If, as Hoo said, Werth is guessing and fighting at the plate I think that is actually good news. We know the guy can play. This isn't some young prospect who may or may not have the ability to figure it out. Then the guessing and fighting is worrisome. We know Werth can figure it out. His numbers tell us that. So if its merely waiting until he does, I can live with that.

Anonymous said...

I agree that he looks lost at the plate right now. I would luv to see him get more aggressive on the first pitch until he turns it around. He looks at a lot of first pitch strikes.

Section 139 said...

During our May swoon who actually was playing well? Werth. His slash line for May: .287/.364/.455. It included 4 HR and 14 RBI. Easily his best month. The Nats: 11-17. He has been absolutely dreadful since and well...the Nats haven't. In months not called May he has 6 HRs and 16 RBI with a .184 BA. The Nats: 34-26.

So I was discussing this with a Mets fan yesterday who is convinced that all Mets who sign big contracts become lazy bums. He hates his Mets, but they are his team. Go figure.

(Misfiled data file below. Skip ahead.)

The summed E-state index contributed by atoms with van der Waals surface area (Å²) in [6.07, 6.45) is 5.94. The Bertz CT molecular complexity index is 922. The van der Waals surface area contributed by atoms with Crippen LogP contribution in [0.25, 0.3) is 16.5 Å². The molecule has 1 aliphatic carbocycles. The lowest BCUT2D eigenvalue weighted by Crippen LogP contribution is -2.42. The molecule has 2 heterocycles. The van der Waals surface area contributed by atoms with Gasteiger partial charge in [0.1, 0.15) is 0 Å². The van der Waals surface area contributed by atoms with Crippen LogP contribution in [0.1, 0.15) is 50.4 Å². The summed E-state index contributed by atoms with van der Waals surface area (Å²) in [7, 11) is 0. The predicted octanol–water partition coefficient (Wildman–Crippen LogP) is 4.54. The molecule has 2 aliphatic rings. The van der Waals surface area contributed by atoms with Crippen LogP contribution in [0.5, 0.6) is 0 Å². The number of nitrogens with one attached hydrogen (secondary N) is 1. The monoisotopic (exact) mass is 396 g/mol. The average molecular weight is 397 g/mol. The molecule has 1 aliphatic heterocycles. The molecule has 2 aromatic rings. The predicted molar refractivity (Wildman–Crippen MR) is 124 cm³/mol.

But anyway...why not consider that he perhaps laid down? When the Nats were stinking the place up, who would be scrutinized? Werth. The 126 Million Dollar Man. So played a little harder. I'm not entirely sold on this, but he's made some spectularly lazy plays in outfield lately that aren't helping his case. I still don't know what to think about Soriano's pop fly to right center on July 4th. That was just plain bad. Bernadina may have been at fault too, but you'd think a veteran like Werth could have noticed a need to do something. I don't an Alpha ball player and call it. Is his head just not in the game right now? Or worse, did he lay down because of a spat with Riggleman and now he's in a funk because of it? I'm hesitant to say he's out of it because of the heads up play in the same game, but still...

I feel like I'm rambling. Grumble grumble grumble.

Mr. S said...

steroids, anyone? you have to ask it these days when a guy isn't too old, but loses production drastically.

Anonymous said...

Sometime players just have bad years. I remember Paul Konerko (in 2003 I think) halved his home run total and has his batting average go in the tank. Maybe it is just that kind of a year for Werth.

Anonymous said...

If I had to guess, I would bet on (1). There's nothing special about Werth or his history that would make me think that lineup position matters for him. He's simply in constant take mode.